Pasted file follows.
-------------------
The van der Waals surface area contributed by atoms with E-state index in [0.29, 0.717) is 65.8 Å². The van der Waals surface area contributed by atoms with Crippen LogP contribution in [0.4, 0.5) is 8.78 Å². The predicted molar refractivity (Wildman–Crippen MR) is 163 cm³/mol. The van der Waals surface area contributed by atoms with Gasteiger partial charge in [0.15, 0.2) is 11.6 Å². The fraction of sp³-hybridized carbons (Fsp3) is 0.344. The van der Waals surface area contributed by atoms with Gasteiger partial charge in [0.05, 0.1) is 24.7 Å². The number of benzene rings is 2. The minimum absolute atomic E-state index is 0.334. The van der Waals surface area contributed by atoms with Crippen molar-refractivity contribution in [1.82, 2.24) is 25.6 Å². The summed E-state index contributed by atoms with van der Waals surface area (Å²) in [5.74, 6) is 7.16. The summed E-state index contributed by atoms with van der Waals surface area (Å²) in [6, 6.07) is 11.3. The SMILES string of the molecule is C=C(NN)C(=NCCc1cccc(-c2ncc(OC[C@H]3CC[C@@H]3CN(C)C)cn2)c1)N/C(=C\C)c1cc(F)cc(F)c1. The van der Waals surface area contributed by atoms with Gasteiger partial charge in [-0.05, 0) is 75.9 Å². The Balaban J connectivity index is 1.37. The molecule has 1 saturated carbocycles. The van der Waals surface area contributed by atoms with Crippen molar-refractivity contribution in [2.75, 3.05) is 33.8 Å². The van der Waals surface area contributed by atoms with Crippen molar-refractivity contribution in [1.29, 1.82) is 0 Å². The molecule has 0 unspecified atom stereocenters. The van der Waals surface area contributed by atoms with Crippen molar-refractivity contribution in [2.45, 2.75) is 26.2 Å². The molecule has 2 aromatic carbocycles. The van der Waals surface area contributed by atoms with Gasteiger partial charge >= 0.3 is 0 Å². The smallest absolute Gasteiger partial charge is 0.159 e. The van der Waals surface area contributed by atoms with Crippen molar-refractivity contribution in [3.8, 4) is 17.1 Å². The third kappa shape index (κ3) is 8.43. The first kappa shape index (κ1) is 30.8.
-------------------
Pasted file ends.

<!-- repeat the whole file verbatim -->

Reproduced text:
The van der Waals surface area contributed by atoms with E-state index in [0.29, 0.717) is 65.8 Å². The van der Waals surface area contributed by atoms with Crippen LogP contribution in [0.4, 0.5) is 8.78 Å². The predicted molar refractivity (Wildman–Crippen MR) is 163 cm³/mol. The van der Waals surface area contributed by atoms with Gasteiger partial charge in [0.15, 0.2) is 11.6 Å². The fraction of sp³-hybridized carbons (Fsp3) is 0.344. The van der Waals surface area contributed by atoms with Gasteiger partial charge in [0.05, 0.1) is 24.7 Å². The number of benzene rings is 2. The minimum absolute atomic E-state index is 0.334. The van der Waals surface area contributed by atoms with Crippen molar-refractivity contribution in [1.82, 2.24) is 25.6 Å². The summed E-state index contributed by atoms with van der Waals surface area (Å²) in [5.74, 6) is 7.16. The summed E-state index contributed by atoms with van der Waals surface area (Å²) in [6, 6.07) is 11.3. The SMILES string of the molecule is C=C(NN)C(=NCCc1cccc(-c2ncc(OC[C@H]3CC[C@@H]3CN(C)C)cn2)c1)N/C(=C\C)c1cc(F)cc(F)c1. The van der Waals surface area contributed by atoms with Gasteiger partial charge in [-0.05, 0) is 75.9 Å². The Balaban J connectivity index is 1.37. The molecule has 1 saturated carbocycles. The van der Waals surface area contributed by atoms with Crippen molar-refractivity contribution in [2.75, 3.05) is 33.8 Å². The van der Waals surface area contributed by atoms with Crippen molar-refractivity contribution in [1.29, 1.82) is 0 Å². The molecule has 0 unspecified atom stereocenters. The van der Waals surface area contributed by atoms with Crippen molar-refractivity contribution in [2.45, 2.75) is 26.2 Å². The molecule has 2 aromatic carbocycles. The van der Waals surface area contributed by atoms with Gasteiger partial charge >= 0.3 is 0 Å². The smallest absolute Gasteiger partial charge is 0.159 e. The van der Waals surface area contributed by atoms with Crippen molar-refractivity contribution in [3.8, 4) is 17.1 Å². The third kappa shape index (κ3) is 8.43. The first kappa shape index (κ1) is 30.8.